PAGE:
2006December25 RadioFrance: Christmas on FranceMusique

Approximate Reading Time: 10 minutes


Sundown on Christmas Day, about 5pm. Why is it so green? That’s winter wheat, which is planted in autumn in this climate. It will be harvested some time in very late spring. The first real stirrings of spring occur in February. About the middle of that month, we’ll see blossoms on the almond trees—the ones that are left. Almost all of the almonds in this region and further north were eliminated in time. It used to be a significant crop. Still, the tender white blossoms of these trees are a reliable harbinger of spring. Way in the distance, on the left of the horizon, is Mont Ste. Michel, near Aix-en-Provence.

It’s clear enough that on Christmas morning, the inmates take over.

At least this is so on RadioFrance, France Musique, the classical music station throughout the country. It’s as if some ur public radio station had been decimated some time in the past, and the parts parceled out to different portions of the FM dial. FranceCulture features talk about the obvious. FranceInter, more of the same, with a thin line separating these two programming groups to this impaired francophone. Then there’s FranceInfo, and God knows what that is—though it seems to be news, weather and financial matters. FranceBleu is for the hoi polloi, interpolating nondescript French pop music with call-in shows that are localized so listeners can banter with the host and then offer something to sell, the asking price, and their phone number. It’s wildly popular.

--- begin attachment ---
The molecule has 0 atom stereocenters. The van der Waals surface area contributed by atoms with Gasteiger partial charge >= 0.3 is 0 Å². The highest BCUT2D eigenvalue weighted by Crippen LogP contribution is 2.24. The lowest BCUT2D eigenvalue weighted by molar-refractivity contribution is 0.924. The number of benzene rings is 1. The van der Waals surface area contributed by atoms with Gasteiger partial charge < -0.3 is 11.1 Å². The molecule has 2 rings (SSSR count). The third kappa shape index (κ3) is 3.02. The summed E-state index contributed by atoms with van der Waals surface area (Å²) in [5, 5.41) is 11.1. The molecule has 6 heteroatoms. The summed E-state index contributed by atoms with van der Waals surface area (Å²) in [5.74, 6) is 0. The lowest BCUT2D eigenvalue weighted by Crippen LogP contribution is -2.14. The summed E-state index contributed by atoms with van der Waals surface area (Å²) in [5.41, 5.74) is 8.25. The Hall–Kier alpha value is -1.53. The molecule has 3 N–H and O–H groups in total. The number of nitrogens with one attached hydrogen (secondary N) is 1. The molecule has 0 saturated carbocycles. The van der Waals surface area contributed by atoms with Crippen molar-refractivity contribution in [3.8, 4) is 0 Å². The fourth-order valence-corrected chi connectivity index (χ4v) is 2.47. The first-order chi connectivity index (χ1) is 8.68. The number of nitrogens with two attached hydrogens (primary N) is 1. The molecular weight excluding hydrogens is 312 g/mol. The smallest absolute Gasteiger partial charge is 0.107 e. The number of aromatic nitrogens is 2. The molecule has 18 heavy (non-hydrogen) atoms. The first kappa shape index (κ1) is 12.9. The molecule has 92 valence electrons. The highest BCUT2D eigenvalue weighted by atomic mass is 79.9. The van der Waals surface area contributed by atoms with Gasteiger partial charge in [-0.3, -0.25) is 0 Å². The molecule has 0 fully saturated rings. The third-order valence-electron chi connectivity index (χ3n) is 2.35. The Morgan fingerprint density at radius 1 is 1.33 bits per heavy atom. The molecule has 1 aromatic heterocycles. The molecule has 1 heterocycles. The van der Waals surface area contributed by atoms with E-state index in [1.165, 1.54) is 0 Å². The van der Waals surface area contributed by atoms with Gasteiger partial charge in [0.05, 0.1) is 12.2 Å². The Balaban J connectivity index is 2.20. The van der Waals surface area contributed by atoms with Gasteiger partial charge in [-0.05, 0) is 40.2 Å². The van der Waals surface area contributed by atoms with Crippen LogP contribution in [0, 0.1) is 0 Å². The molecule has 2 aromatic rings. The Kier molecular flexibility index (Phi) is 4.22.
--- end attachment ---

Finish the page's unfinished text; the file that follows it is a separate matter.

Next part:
France Musique is a throw-back, in this analogy, to the days of Boston FM radio of the 60s, which offered at least three professional FM stations playing classical music (and a modicum of jazz) around the clock: on the public station WGBH, and two commercial stations, the still extant CRB, and the now defunct outlet in the city of a fledgling network of concert music (with outlets as well in Hartford and Providence, and others planned before they all went bust—BCN [Boston Concert Network] is now, of course, a mélange of shock jock radio (and the station for Howard Stern before he was forced to decamp to the terrestrial orbit of satellite radio), New England Patriot game broadcasts, and the same old combination of fringe and golden oldie rock music.

Continue reading

rssrssby feather